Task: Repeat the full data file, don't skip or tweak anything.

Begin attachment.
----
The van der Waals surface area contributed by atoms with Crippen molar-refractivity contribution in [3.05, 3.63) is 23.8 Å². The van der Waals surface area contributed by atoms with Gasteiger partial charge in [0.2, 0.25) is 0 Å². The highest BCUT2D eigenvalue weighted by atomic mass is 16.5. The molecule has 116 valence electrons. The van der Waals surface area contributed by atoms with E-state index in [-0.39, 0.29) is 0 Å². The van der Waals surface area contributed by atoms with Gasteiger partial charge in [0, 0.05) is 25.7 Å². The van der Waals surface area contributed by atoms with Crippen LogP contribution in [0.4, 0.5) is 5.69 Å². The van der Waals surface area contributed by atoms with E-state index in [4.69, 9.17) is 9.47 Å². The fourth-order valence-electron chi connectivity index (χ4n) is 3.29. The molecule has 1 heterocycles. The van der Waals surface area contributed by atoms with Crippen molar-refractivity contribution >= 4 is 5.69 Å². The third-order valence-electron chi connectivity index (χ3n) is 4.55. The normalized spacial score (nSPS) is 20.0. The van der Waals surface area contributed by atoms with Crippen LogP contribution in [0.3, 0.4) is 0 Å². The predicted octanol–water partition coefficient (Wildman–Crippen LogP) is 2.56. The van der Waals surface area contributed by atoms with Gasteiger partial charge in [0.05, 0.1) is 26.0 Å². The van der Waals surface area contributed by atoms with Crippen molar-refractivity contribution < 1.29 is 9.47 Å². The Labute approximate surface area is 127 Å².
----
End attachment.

The van der Waals surface area contributed by atoms with Crippen molar-refractivity contribution in [3.05, 3.63) is 23.8 Å². The van der Waals surface area contributed by atoms with Gasteiger partial charge in [0.2, 0.25) is 0 Å². The highest BCUT2D eigenvalue weighted by atomic mass is 16.5. The molecule has 116 valence electrons. The van der Waals surface area contributed by atoms with E-state index in [-0.39, 0.29) is 0 Å². The van der Waals surface area contributed by atoms with Gasteiger partial charge in [0, 0.05) is 25.7 Å². The van der Waals surface area contributed by atoms with Crippen LogP contribution in [0.4, 0.5) is 5.69 Å². The van der Waals surface area contributed by atoms with E-state index in [4.69, 9.17) is 9.47 Å². The fourth-order valence-electron chi connectivity index (χ4n) is 3.29. The molecule has 1 heterocycles. The van der Waals surface area contributed by atoms with Crippen molar-refractivity contribution >= 4 is 5.69 Å². The third-order valence-electron chi connectivity index (χ3n) is 4.55. The normalized spacial score (nSPS) is 20.0. The van der Waals surface area contributed by atoms with Crippen LogP contribution in [0.3, 0.4) is 0 Å². The predicted octanol–water partition coefficient (Wildman–Crippen LogP) is 2.56. The van der Waals surface area contributed by atoms with Gasteiger partial charge in [0.05, 0.1) is 26.0 Å². The van der Waals surface area contributed by atoms with Crippen molar-refractivity contribution < 1.29 is 9.47 Å². The Labute approximate surface area is 127 Å².